The cost of northwestern Canadian shale gas will drop to competitive levels as drilling intensifies from scattered field trials into concentrated commercial development, says the pipeline grid for British Columbia and Alberta.
From about C$3.25/MMBtu (US$ at par) in the current "evaluation" stage, supply costs -- including a 15% return on investment -- will slim to C$1.75/MMBtu as production matures, predicts Nova Gas Transmission Ltd. (NGTL).
As TransCanada Corp.'s 25,000-kilometer (15,000-mile) western collection network, NGTL has made a specialty of appraising industry economics and output capacity as guidance for service planning since its 1950s birth as Alberta Gas Trunk Line.
The latest forecast, using data from producers that dominate the grid's roster of shippers, makes a pioneer foray into assessing Canadian performance at adapting made-in-Texas methods of tapping shale gas with horizontal wells and hydraulic fracturing.
NGTL says its new review of "recoverable" or "marketable" northern shale supplies shows the technology still produces only an overall average of about 15% of the gas contained in the industry's most accessible top target, the BC share of the Montney deposit that also extends into Alberta.
But the natural richness of the formation -- in BC alone, a 44,030-square-kilometer (17,000-square-mile) geological carpet up to 300 meters (984 feet) thick -- is projected to make up for the inefficiency of the new methods in northern conditions.
NGTL calculates the BC share in the Montney contains 980 Tcf of gas and that current industry performance makes 137 Tcf recoverable as commercial production.
Initial production during the "evaluation" or trial stage from each horizontal, hydraulically fractured well in the richest known part of the formation -- the North Montney in BC -- has averaged 3.6 MMcf/d.
Early experience with the rate that output naturally declines after its first big surge indicates that typical BC Montney wells will produce 3.7 Bcf, show NGTL’s calculations.
"The area is one of the lowest cost, commercially viable resource plays in the WCSB [Western Canada Sedimentary Basin]," says NGTL. "The economics are robust over a wide range of gas prices."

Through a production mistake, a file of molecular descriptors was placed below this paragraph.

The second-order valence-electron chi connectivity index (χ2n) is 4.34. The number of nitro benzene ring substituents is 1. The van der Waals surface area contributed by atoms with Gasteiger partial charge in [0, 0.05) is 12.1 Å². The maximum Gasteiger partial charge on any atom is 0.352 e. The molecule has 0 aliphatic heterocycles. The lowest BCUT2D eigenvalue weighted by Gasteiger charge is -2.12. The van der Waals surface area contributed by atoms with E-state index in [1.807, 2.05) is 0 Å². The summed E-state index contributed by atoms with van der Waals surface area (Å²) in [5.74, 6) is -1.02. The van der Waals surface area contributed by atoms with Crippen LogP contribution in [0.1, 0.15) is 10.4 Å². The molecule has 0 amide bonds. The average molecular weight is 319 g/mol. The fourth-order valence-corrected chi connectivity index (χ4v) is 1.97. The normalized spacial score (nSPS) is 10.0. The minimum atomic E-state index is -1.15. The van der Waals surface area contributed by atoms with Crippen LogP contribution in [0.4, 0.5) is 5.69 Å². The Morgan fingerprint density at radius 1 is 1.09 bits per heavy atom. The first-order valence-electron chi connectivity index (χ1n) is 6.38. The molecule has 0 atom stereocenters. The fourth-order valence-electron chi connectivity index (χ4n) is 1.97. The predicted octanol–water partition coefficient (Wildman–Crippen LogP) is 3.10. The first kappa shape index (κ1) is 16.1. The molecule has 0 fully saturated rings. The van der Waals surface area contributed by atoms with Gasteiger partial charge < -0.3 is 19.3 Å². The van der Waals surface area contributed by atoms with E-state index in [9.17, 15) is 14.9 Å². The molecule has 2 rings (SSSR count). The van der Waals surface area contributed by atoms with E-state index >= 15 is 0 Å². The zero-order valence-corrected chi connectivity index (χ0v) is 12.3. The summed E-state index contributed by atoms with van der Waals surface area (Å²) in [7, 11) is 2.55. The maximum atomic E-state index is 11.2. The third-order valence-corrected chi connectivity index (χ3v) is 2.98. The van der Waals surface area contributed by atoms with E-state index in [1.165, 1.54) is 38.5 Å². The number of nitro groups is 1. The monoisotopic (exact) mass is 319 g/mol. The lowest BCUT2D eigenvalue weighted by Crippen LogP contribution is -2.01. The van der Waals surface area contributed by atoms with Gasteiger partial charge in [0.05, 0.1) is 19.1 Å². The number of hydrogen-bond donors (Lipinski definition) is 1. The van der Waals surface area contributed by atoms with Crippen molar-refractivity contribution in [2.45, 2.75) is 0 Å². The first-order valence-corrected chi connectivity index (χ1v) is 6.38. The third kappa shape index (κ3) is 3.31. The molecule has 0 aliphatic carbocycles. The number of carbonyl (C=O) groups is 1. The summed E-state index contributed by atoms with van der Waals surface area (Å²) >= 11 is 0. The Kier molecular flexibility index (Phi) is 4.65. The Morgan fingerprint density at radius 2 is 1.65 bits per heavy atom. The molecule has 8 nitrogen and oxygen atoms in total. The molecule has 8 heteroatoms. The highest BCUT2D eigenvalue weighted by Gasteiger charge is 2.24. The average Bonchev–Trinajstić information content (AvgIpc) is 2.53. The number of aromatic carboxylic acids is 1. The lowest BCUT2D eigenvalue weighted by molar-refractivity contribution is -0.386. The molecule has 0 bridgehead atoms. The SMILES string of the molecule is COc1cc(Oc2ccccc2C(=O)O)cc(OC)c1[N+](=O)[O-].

The western Canadian pipeline grid predicts a gradual but steady market recovery, with annual averages for its benchmark NIT (short for Nova inventory transfer) price rising from C$2.98 per gigajoule (US$3.13/MMBtu) this year to C$3.57/GJ (US$3.75/MMBtu) in 2015 and C$4.93/GJ (US$5.18/MMBtu) in 2020.
The outlook will improve to the extent that nine proposals for new Pacific coast liquefied natural gas (LNG) exports to much higher-priced Asian markets such as Japan and South Korea make it into construction and operation, NGTL adds.
"Not all of these projects are expected to proceed; however, the list does illustrate the strong industry interest in this business opportunity. Based on this level of interest and on the progress to date of some of these proposed projects, NGTL has estimated that LNG exports on the BC West Coast will reach 4.3 Bcf/d by 2030."
The shale economics and production forecast has been submitted to the National Energy Board (NEB) as support for an NGTL application to build a new C$1.7-billion BC leg called the North Montney Project.
The NGTL addition is primarily designed to collect BC shale gas supplies for jumbo new pipelines that TransCanada is proposing to build for deliveries of up to 5 Bcf/d across the province to Pacific coast LNG terminal sites at Kitimat and Prince Rupert.
But NGTL is far from relying entirely upon rapid successes by the Asian export schemes, which have yet to land long overseas sales contracts needed to justify construction price tags in billions of dollars for all but the smallest projects.
The North Montney design calls for a reversible addition to the NGTL pipeline grid that will be capable of flowing BC gas east to satisfy the biggest source of Canadian gas demand growth, thermal oil sands production plants in northern Alberta.
Another new NEB filing by NGTL is a construction application for an addition to serve an in-situ underground bitumen extraction project being built by Shell Canada in the Carmon Creek area of northwestern Alberta. Although the Shell plant is one of the smaller oil sands schemes, it is a giant by conventional industry standards with planned production capacity of 80,000 b/d.
The coming combination of new LNG exports, rising oil sands output and continuing natural declines of aging conventional Canadian gas fields is bound to fuel growing and steadily more efficient northern shale supply development, NGTL says.
TransCanada's western pipeline grid predicts "ongoing improvement in drilling and completion techniques which will result in faster drilling rates, longer horizontal laterals and an increasing number of optimally positioned hydraulically fractured intervals; as well as the use of fit-for-purpose drilling rigs."
NGTL describes the turning point ahead, which will make Canadian shale gas a cost-competitive item, as "the transition from the evaluation drilling phase to the exploitation phase."
The change is forecast to be a case of natural industrial maturing: "During the evaluation drilling phase, single wells are drilled in an effort to prove up area resources. The exploitation phase uses manufacturing and batch approaches to drilling and large volume hydraulic fracturing at centralized drilling sites, which results in a significant improvement in economies of scale."